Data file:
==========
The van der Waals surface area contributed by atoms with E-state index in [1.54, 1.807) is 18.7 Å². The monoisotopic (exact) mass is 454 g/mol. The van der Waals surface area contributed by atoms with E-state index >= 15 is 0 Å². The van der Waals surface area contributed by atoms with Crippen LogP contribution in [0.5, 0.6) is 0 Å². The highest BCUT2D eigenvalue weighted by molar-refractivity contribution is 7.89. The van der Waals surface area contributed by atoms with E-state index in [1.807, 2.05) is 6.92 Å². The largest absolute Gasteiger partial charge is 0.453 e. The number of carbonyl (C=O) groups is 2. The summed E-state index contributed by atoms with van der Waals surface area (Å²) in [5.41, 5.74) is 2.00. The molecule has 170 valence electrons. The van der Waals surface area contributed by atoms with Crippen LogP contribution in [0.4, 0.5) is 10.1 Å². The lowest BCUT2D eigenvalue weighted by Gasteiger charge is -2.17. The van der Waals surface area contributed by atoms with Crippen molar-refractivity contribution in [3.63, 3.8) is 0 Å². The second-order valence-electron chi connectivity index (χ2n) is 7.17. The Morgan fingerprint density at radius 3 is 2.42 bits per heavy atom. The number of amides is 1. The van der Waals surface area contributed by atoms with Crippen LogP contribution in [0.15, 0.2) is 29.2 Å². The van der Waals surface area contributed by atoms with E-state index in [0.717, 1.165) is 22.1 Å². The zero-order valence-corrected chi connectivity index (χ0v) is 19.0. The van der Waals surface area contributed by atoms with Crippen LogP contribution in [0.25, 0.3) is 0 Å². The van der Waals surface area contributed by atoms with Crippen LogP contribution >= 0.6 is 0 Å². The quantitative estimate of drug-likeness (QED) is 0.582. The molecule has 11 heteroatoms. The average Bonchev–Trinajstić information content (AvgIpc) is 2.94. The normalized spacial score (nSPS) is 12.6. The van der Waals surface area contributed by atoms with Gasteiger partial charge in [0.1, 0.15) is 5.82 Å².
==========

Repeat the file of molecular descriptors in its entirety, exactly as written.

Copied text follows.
The van der Waals surface area contributed by atoms with E-state index in [1.54, 1.807) is 18.7 Å². The monoisotopic (exact) mass is 454 g/mol. The van der Waals surface area contributed by atoms with E-state index >= 15 is 0 Å². The van der Waals surface area contributed by atoms with Crippen LogP contribution in [0.5, 0.6) is 0 Å². The highest BCUT2D eigenvalue weighted by molar-refractivity contribution is 7.89. The van der Waals surface area contributed by atoms with E-state index in [1.807, 2.05) is 6.92 Å². The largest absolute Gasteiger partial charge is 0.453 e. The number of carbonyl (C=O) groups is 2. The summed E-state index contributed by atoms with van der Waals surface area (Å²) in [5.41, 5.74) is 2.00. The molecule has 170 valence electrons. The van der Waals surface area contributed by atoms with Crippen LogP contribution in [0.4, 0.5) is 10.1 Å². The lowest BCUT2D eigenvalue weighted by Gasteiger charge is -2.17. The van der Waals surface area contributed by atoms with Crippen molar-refractivity contribution in [3.63, 3.8) is 0 Å². The second-order valence-electron chi connectivity index (χ2n) is 7.17. The Morgan fingerprint density at radius 3 is 2.42 bits per heavy atom. The number of amides is 1. The van der Waals surface area contributed by atoms with Crippen LogP contribution in [0.15, 0.2) is 29.2 Å². The van der Waals surface area contributed by atoms with E-state index in [0.717, 1.165) is 22.1 Å². The zero-order valence-corrected chi connectivity index (χ0v) is 19.0. The van der Waals surface area contributed by atoms with Crippen LogP contribution in [0.25, 0.3) is 0 Å². The van der Waals surface area contributed by atoms with Crippen LogP contribution >= 0.6 is 0 Å². The quantitative estimate of drug-likeness (QED) is 0.582. The molecule has 11 heteroatoms. The average Bonchev–Trinajstić information content (AvgIpc) is 2.94. The normalized spacial score (nSPS) is 12.6. The van der Waals surface area contributed by atoms with Gasteiger partial charge in [0.1, 0.15) is 5.82 Å².